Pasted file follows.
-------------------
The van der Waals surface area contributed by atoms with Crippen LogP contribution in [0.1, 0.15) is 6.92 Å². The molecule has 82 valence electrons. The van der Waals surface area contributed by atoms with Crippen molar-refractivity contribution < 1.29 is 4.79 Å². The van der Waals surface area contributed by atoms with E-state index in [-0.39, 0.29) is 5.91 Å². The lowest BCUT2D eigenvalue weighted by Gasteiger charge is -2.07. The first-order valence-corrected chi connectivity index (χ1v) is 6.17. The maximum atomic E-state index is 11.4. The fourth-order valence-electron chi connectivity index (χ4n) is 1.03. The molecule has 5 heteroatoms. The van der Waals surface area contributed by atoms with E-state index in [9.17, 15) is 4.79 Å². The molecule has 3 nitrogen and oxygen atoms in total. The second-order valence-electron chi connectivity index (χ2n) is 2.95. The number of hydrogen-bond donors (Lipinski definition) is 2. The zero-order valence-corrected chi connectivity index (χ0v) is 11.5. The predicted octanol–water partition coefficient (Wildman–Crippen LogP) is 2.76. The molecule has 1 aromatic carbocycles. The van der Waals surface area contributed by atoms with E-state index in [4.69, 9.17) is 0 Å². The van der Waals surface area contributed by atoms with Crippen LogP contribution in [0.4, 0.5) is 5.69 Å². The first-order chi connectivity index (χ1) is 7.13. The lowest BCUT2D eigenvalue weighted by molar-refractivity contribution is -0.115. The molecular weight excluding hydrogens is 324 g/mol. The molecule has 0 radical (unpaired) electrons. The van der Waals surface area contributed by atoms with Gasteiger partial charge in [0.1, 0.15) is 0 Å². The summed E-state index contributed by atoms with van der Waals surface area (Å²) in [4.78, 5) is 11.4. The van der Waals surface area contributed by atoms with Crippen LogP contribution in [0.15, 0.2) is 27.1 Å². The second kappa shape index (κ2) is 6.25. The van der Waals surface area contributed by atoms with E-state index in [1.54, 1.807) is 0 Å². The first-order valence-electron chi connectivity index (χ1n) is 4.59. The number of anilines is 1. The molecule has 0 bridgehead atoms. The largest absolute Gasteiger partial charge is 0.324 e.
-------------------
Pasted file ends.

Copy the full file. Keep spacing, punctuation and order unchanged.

The van der Waals surface area contributed by atoms with Crippen LogP contribution in [0.1, 0.15) is 6.92 Å². The molecule has 82 valence electrons. The van der Waals surface area contributed by atoms with Crippen molar-refractivity contribution < 1.29 is 4.79 Å². The van der Waals surface area contributed by atoms with E-state index in [-0.39, 0.29) is 5.91 Å². The lowest BCUT2D eigenvalue weighted by Gasteiger charge is -2.07. The first-order valence-corrected chi connectivity index (χ1v) is 6.17. The maximum atomic E-state index is 11.4. The fourth-order valence-electron chi connectivity index (χ4n) is 1.03. The molecule has 5 heteroatoms. The van der Waals surface area contributed by atoms with E-state index in [9.17, 15) is 4.79 Å². The molecule has 3 nitrogen and oxygen atoms in total. The second-order valence-electron chi connectivity index (χ2n) is 2.95. The number of hydrogen-bond donors (Lipinski definition) is 2. The zero-order valence-corrected chi connectivity index (χ0v) is 11.5. The predicted octanol–water partition coefficient (Wildman–Crippen LogP) is 2.76. The molecule has 1 aromatic carbocycles. The van der Waals surface area contributed by atoms with E-state index in [4.69, 9.17) is 0 Å². The van der Waals surface area contributed by atoms with Crippen LogP contribution in [0.4, 0.5) is 5.69 Å². The first-order chi connectivity index (χ1) is 7.13. The lowest BCUT2D eigenvalue weighted by molar-refractivity contribution is -0.115. The molecular weight excluding hydrogens is 324 g/mol. The molecule has 0 radical (unpaired) electrons. The van der Waals surface area contributed by atoms with Gasteiger partial charge in [0.1, 0.15) is 0 Å². The summed E-state index contributed by atoms with van der Waals surface area (Å²) in [4.78, 5) is 11.4. The van der Waals surface area contributed by atoms with Crippen LogP contribution in [0.15, 0.2) is 27.1 Å². The second kappa shape index (κ2) is 6.25. The van der Waals surface area contributed by atoms with E-state index in [1.54, 1.807) is 0 Å². The first-order valence-electron chi connectivity index (χ1n) is 4.59. The number of anilines is 1. The molecule has 0 bridgehead atoms. The largest absolute Gasteiger partial charge is 0.324 e.